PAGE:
Efficacy of Retrograde Fill Vs Spontaneous Fill to Assess Voiding Function

This study has been completed.
Sponsor:
Information provided by:
University of North Carolina, Chapel Hill
ClinicalTrials.gov Identifier:
NCT01091844
First received: March 22, 2010
Last updated: October 12, 2010
Last verified: October 2010
  Purpose

Purpose: The purpose of this study is to determine if two different methods of performing a postoperative voiding trial are equivalent in evaluating urinary retention after gynecologic surgery.

Participants: The participants in this study will be women who have undergone gynecologic surgery at UNC-Chapel Hill.


Condition Intervention
Urinary Retention
Surgery
Procedure: Voiding Trial

Study Type: Interventional
Study Design: Allocation: Randomized
Endpoint Classification: Efficacy Study
Intervention Model: Crossover Assignment
Masking: Open Label
Primary Purpose: Diagnostic
Official Title: Efficacy of Retrograde Fill Vs Spontaneous FIll to Assess Voiding Function

Resource links provided by NLM:


Further study details as provided by University of North Carolina, Chapel Hill:

Primary Outcome Measures:
  • Presence of urinary retention [ Time Frame: Postoperative Day 1 ] [ Designated as safety issue: No ]

Enrollment: 50
Study Start Date: December 2009
Study Completion Date: August 2010
Primary Completion Date: April 2010 (Final data collection date for primary outcome measure)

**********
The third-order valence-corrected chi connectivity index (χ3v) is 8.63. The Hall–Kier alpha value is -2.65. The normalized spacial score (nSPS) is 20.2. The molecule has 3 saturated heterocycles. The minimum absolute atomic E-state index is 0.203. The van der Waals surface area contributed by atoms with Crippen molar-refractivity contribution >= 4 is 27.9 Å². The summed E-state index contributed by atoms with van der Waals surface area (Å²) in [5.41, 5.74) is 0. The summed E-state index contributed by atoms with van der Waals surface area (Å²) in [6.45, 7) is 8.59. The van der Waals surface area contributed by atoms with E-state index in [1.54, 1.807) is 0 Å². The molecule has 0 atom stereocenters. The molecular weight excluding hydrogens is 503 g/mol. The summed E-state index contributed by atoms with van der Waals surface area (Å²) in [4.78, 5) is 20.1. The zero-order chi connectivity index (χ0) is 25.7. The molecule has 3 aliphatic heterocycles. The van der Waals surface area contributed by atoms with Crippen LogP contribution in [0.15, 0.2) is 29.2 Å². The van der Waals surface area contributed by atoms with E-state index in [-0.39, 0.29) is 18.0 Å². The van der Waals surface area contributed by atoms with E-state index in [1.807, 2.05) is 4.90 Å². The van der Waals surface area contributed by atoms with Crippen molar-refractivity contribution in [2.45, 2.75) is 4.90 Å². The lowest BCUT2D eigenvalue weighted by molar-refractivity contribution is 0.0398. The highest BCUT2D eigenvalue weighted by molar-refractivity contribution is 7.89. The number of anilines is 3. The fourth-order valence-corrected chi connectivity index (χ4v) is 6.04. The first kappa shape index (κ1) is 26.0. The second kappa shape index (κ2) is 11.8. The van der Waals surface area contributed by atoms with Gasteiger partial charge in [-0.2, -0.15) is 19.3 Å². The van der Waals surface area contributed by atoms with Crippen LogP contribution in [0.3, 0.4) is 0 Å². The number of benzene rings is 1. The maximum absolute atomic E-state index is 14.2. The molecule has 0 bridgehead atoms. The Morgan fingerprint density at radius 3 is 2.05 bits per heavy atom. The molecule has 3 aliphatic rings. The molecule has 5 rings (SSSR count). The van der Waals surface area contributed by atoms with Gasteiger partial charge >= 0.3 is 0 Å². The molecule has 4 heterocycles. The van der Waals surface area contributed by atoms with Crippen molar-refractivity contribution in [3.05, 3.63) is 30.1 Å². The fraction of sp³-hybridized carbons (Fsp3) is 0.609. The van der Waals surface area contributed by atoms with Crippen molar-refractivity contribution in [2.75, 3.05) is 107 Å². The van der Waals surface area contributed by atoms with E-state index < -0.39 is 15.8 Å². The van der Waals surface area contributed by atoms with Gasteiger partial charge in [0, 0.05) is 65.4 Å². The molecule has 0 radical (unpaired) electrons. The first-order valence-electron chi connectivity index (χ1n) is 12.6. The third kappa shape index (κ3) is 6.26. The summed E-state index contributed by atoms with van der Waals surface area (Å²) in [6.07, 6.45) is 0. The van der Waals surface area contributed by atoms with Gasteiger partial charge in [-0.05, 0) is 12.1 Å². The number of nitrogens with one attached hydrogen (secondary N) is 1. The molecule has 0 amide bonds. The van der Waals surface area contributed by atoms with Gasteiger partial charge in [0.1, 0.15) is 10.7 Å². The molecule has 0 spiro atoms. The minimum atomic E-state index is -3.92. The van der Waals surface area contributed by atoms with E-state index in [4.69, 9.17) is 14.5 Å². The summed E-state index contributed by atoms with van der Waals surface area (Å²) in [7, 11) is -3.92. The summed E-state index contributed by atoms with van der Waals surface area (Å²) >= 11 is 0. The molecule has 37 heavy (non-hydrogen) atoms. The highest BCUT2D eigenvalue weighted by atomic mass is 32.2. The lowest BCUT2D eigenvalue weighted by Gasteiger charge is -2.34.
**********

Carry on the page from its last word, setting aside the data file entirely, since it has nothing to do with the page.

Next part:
Arms Assigned Interventions
Active Comparator: Spontaneous Fill Technique
We allow the bladder to spontaneously fill, then allow the patient to void and afterward catheterize the patient to check a postvoid residual ("spontaneous fill" technique").
Procedure: Voiding Trial
After surgery, each woman will undergo a voiding trial to assess for urinary retention after surgery. This is performed on all patients undergoing surgery involving prolapse or incontinence. There are two methods commonly used to perform a voiding trial: Spontaneous Fill and Retrograde Fill techniques. Both are considered standard of care. The goal of the study is to perform both on each patient to assess their equivalency. There are no experimental interventions taking place.
Active Comparator: Retrograde Fill Technique
We assess bladder emptying by filling the bladder retrograde through the catheter already in place with 300 mL of saline and then removing the catheter and allowing the patient to void ("retrograde-fill" technique). We will determine postvoid residual indirectly by subtracting voided volume from the 300 mL infused volume. No catheterization will be performed with this technique unless they void less than 200 mL.
Procedure: Voiding Trial
After surgery, each woman will undergo a voiding trial to assess for urinary retention after surgery. This is performed on all patients undergoing surgery involving prolapse or incontinence. There are two methods commonly used to perform a voiding trial: Spontaneous Fill and Retrograde Fill techniques. Both are considered standard of care. The goal of the study is to perform both on each patient to assess their equivalency. There are no experimental interventions taking place.

Detailed Description: